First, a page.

Dementia isn’t a single disease; it is a term used to describe the symptoms that occur when there’s a decline in brain function.1
There are a number of different causes of dementia, of which the most common is Alzheimer’s disease, thought to be linked with the build-up of abnormal ‘amyloid plaques’ and ‘tau tangles’ in the brain.1 Certain other types of dementia also have an abnormal build-up of tau protein in the brain; as a group, these are termed ‘tauopathies’.2
In the early stages, people with Alzheimer’s disease suffer from symptoms such as worsening memory. At first, they may notice things like losing or misplacing objects more often or forgetting names and places. They may also worsen in their ability to make judgements, to manage their affairs, and to plan things. There are often signs of mood changes too, such as an increase in anxiety or agitation and periods of confusion.3 As the disease progresses, sufferers with the condition may find it increasingly difficult to recognise their own family members and friends and often have problems controlling their mood, with a tendency to become irritable or agitated.3 The symptoms typically emerge and worsen over a period of years.3 Alzheimer’s disease most commonly affects people over the age of 65.4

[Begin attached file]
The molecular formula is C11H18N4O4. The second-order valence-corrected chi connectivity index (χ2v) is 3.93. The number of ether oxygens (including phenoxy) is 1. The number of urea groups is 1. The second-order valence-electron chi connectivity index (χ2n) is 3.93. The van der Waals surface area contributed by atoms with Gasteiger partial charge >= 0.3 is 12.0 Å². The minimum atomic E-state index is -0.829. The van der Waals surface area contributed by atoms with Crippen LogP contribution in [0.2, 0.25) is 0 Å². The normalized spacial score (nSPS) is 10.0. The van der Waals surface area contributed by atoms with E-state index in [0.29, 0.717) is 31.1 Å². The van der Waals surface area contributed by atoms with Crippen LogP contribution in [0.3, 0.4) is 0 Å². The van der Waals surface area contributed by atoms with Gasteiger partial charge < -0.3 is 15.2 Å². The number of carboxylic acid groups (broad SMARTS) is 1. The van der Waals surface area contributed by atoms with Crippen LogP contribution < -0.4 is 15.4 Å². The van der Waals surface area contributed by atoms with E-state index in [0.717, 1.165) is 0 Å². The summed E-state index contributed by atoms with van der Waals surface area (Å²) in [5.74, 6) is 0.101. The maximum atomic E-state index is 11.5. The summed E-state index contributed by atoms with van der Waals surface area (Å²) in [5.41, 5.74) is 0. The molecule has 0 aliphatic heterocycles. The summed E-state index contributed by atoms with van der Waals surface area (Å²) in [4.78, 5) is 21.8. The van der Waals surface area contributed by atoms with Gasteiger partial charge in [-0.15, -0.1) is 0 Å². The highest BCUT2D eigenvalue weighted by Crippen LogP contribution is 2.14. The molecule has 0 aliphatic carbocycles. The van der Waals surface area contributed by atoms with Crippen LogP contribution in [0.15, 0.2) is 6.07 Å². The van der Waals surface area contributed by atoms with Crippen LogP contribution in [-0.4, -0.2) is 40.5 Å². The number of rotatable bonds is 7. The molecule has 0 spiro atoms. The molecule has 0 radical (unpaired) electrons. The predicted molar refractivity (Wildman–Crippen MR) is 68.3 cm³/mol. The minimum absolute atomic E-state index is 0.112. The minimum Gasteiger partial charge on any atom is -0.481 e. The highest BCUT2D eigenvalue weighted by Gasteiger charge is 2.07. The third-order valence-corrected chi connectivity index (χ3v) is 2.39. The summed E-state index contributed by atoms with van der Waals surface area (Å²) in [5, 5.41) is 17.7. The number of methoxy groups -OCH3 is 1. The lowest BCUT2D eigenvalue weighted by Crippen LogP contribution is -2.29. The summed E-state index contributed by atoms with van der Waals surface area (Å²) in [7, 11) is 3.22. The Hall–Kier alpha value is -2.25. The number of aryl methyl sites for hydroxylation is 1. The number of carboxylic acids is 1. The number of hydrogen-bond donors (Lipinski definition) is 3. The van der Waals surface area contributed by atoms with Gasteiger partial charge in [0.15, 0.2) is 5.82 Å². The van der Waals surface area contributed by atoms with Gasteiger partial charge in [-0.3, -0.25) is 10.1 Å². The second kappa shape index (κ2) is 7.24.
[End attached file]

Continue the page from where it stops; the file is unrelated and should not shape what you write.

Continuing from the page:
There’s currently no cure for Alzheimer’s disease but there are treatments available that can help to relieve some of the symptoms. Making changes to a person’s home environment can sometimes help with making it easier to move around and remember daily tasks.4
People with dementia may ultimately become dependent on a caregiver.3
Gain a deeper understanding of Alzheimer’s disease here.